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Jul 13, 2018

How to Declare Financial Independence From Your Parents

By Team Stash

It’s time to cut the financial cord.

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financial independence

There comes a time when you have to leave home.

Some parents are eager to empty their nests. Once their kids graduate from high school, head to college, or even turn 18, they’re ready to give them the proverbial boot.

But others are unwilling to let go. They allow their adult children to live with them for years, and keep them under the family financial umbrella.

Families are complicated, but at some point, most people want to strike out on their own.

It can be challenging emotionally, physically, and especially financially. So how do you do it?

Declaring financial independence

First, let’s define what we mean by being financially independent?

In a nutshell, it means that you’ve reached a level of financial security in which you can make your own decisions, regardless of outside factors. Getting there, of course, isn’t easy. And it often takes years, if not decades, to become fully financially autonomous.

But if you’re making the relatively small step of leaving home and simply striking out on your own, it’s much more attainable.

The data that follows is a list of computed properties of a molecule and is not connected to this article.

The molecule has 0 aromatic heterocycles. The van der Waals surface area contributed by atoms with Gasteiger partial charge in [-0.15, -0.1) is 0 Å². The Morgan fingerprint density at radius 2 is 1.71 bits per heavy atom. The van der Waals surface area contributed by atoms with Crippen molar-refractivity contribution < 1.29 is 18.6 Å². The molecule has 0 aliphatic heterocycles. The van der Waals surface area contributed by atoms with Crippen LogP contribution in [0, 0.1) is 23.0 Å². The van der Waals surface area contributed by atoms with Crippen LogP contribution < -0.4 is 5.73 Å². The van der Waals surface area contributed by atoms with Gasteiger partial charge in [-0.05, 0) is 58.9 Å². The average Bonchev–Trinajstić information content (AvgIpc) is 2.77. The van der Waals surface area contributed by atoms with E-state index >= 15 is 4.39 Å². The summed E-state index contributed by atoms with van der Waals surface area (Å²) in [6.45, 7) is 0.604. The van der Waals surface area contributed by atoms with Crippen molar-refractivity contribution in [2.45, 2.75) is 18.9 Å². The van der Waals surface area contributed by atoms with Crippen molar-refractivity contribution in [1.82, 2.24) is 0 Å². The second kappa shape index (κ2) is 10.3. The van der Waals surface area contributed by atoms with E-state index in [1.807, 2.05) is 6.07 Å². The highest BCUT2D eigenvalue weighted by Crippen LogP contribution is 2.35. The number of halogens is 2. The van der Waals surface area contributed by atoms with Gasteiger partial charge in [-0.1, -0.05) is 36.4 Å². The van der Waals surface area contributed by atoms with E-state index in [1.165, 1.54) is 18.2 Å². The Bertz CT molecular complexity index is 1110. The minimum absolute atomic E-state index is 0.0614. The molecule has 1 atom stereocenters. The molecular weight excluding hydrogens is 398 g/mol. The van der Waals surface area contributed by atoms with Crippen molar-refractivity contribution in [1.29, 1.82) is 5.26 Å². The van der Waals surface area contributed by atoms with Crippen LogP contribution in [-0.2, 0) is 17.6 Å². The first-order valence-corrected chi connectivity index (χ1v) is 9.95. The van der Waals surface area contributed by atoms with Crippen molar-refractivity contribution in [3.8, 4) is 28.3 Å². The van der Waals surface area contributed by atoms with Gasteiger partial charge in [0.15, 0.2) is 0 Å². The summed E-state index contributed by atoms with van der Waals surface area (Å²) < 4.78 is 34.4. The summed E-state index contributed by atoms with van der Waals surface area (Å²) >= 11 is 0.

Read more: Meet FIRE: ‘Extreme Couponing’ For Retirement Planning

The step by step

Ready to take action? Here’s an annotated checklist that will put you on the right path:

  • Have a source of income – Without a job, you’re not going anywhere.

If you are already working, read on. But if you need a job, start looking. Do what you can to attain a marketable and in-demand skill, which will help you get job offers and bolster your salary prospects. You could also look into starting your own business if you have the entrepreneurial itch.

  • Save up an emergency fund – Before you move out, make sure you have some financial padding. An emergency fund should, ideally, have between three and six months’ worth of expenses, and used as a crutch when money is tight so that you don’t go into debt.
  • Create a budget – Know how much money you’re making, and what your expenses will be. Be conservative, and expect things to be more expensive than you anticipate.
  • Have the talk – If you didn’t tell your parents that you (or they) are on their own, do it. If you anticipate problems, give some notice. If you’re supporting them, they’ll need time to sort things out.

For context, nearly two-thirds of kids expect to financially support their parents as they age, according to industry data, and as many as 19% of millennials are financially supporting their parents, according to a 2015 study.

  • Establish healthy financial habits – Once you’ve moved on or moved out, get in the rhythm of making smart and healthy financial decisions. Create a budget. Live within your means. Keep your emergency fund funded. And start saving for retirement and investing.

It’s easy to get started, and all you need is $5 with Stash.

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